⟨ I Know I'll Often Stop and Think About Them ⟩

17-The silence through which you move / is my voice pursuing you

The pinecones on the ground

Words & Photography / Holun Tang
Translation / Nicole Go

第一次聽到有人把香港的赤柱軍人墳場當成景點參觀,真的讓我感到有些不可思議,腦海只浮起無數水泥方塊密密麻麻佈滿山頭的畫面。竟然有人會特地跑去參觀那種死氣沉沉的地方?難得來到遠方海邊,在沙灘上踏浪玩耍應該更明智。

從小的經驗告訴我,拜祭如同差事一宗,在特定的時間去特定的地方,環境也絕對說不上舒適自在,墳墓鱗次櫛比,到處彌漫燃燒祭品的濃煙,人通常不想多待半晌。那時我還不知道香港開埠早期有些墓地是參照現代歐洲花園式墓園而建,像赤柱軍人墳場,地方雖小,內有草坪、座椅,沿著山坡緩緩而上,不禁想坐下來休息一會。

When I first heard that some people would visit the Stanley Military Cemetery as a tourist attraction, I found it incredible. Why would anyone favour a hill dotted by slabs of headstones over the nearby St. Stephen’s Beach?

I know from childhood experience: a visit to one’s ancestors is but an impassive task. You go to a designated cemetery at a specific time. Jam-packed with burnt offerings and headstones upon headstones, it’s hardly a place that encourages prolonged visits for smoke-stung eyes. But I did not know then that Hong Kong cemeteries of the early colonial era, like Stanley, were modelled on 19th-century European garden cemetery. Albeit compact, the cemetery in Stanley is equipped with landscaping and benches like that of a public park – offering respite too good to be true after a long flight of steps.

我之所以愛上在墓園散步,也是始於外地這種跟公園沒有兩樣的環境,有時是拜見心愛的作家,有時是探索歷史遺跡,卻也不必為了甚麼,很多時是碰巧經過那裡。城區裡的墓園多被住宅包圍,大部分人都把它當成前往目的地的通道若無其事地經過,緩緩在樹蔭下漫步,偶爾一輛自行車擦身而過。

This fine line between death and public space was the reason I began to enjoy walks in cemeteries. Sometimes I go there to pay tribute to a beloved writer, other times to learn about history. But, really, you don’t need a reason to be in a cemetery. More often than not, you chance upon one without trying. Camouflaged amidst residential buildings, urban cemeteries are seen as a means to a destination more than a place in its own right. Strolling under the trees, sharing the road with a few cyclists, there is no telling where the sidewalk ends and where the final resting place begins.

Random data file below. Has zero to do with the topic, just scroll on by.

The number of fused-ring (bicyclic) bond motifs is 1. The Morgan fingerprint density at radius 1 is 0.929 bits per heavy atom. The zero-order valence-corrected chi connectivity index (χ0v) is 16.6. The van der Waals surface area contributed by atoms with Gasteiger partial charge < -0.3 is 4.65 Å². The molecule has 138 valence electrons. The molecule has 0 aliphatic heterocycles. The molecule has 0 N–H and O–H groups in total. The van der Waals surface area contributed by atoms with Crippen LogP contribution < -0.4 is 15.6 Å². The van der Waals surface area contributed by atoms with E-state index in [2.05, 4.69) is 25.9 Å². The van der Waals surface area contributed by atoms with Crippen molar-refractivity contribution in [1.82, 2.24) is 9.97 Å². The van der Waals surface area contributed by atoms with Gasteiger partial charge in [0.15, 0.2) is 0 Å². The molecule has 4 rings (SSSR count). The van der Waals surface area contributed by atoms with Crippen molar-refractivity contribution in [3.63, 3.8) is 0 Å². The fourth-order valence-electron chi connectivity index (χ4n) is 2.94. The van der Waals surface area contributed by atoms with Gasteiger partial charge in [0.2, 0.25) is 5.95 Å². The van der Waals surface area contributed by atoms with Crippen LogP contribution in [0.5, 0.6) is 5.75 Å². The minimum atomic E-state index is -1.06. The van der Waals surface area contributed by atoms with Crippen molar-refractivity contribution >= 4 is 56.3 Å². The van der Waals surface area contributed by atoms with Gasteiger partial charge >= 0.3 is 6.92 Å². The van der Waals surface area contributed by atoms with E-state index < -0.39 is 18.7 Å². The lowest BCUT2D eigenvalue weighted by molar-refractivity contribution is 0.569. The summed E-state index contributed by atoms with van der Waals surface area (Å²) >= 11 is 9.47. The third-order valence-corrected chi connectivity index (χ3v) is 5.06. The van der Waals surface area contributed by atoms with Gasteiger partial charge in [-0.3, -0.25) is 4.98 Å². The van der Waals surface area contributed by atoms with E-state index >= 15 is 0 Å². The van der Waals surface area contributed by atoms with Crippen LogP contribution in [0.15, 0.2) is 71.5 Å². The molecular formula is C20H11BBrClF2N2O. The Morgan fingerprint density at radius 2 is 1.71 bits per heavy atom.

墓園跟公園實際上自然有別,大概沒人會在墓地裡踢球,緩步跑的人也只是默默跑著,發出氣喘吁吁的聲音。嫌公園過於熱鬧的人,我想會喜歡的墓園的安寧,或者說是不止於安寧的東西。後來我懷著期盼的心情到訪瑞典斯德哥爾摩的「林地公墓」—— 這個唯一被列入世界遺產的墓園,我才發現置身墓園這個特別的場所,我的心是如此熱烈跳動著。

There are, of course, differences between a cemetery and a park. I don’t suppose anyone would play football in a cemetery, though people might jog in muted gasps. I used to think that those who disliked the bustle and activity in parks might prefer the peace of cemeteries, or rather something ineffable that transcended peace itself. Then I visited the much anticipated Skogskyrkogården in Stockholm – the only cemetery in the world named a UNESCO World Heritage Site. Only then did I realise the passionate beating of my heart.

「林地公墓」裡由教堂、雕像、池塘和山丘所伸展開去的格局宏大得讓人心生敬意,不過最打動人的地方反而是來自平凡不過的風景,一片不見盡頭的草原和樹林。離開入口附近的教堂建築群後,我開始步入超過一公里長的松樹林。古老的松樹高聳入雲,遠比墓園更早於此落地生根,墓碑像有人隨意擺放般散落林間。我沒有陷入對死亡的沉思,我只是覺得這裡的一切,草、泥土、石頭、樹木單純而莊嚴地存在著,而其中也包括了我,包括了死亡。

Complete with chapels, integrated sculptures, a large pond and a meditation hill, Skogskyrkogården boasts an extraordinary environment of tranquil beauty. What moved me, though, was its pastoral landscape, which evoked a more primitive imagery. Away from the ornamental colonnaded entrance and chapels, one arrived at a footpath through a grove of tall pine trees. The pine forest had been there long before the gravestones materialised, as ad hoc as they might be. Death did not obsess me, but it was clear to me that the co-existence of all of this – grass, soil, stones, woods – and me and death – was as stately as it was manifest.

我拾起地上一顆松果,不知為何松樹的果實會是一顆木頭,倒放起來又像細小的樹。聽說松果即使凋落,層層的木鱗片遇到水後仍會緊緊閉合起來,來保護裡面的種子,活像有生命的東西。突然,一陣比香水更濃烈的松香傳到我鼻上,我大聲喊了出來,這種味道不屬於任何人,不屬於生者,也不屬於往者。所有的事情,既不是開始,也不是結束,一切一切不過是在這裡存在而已。

I picked up a fallen pinecone. I wasn’t sure why the fruit of a pine tree should be woody and geometric – like a miniature tree. It was said that cones were open when dry and closed when wet, to protect the seeds until dissemination in relatively dry weather. The scent of pine in the air was stronger than any perfume. It belonged to no one – neither the living nor the dead. There were no beginnings or ends. Things existed here, in a state of suspension – of epoché.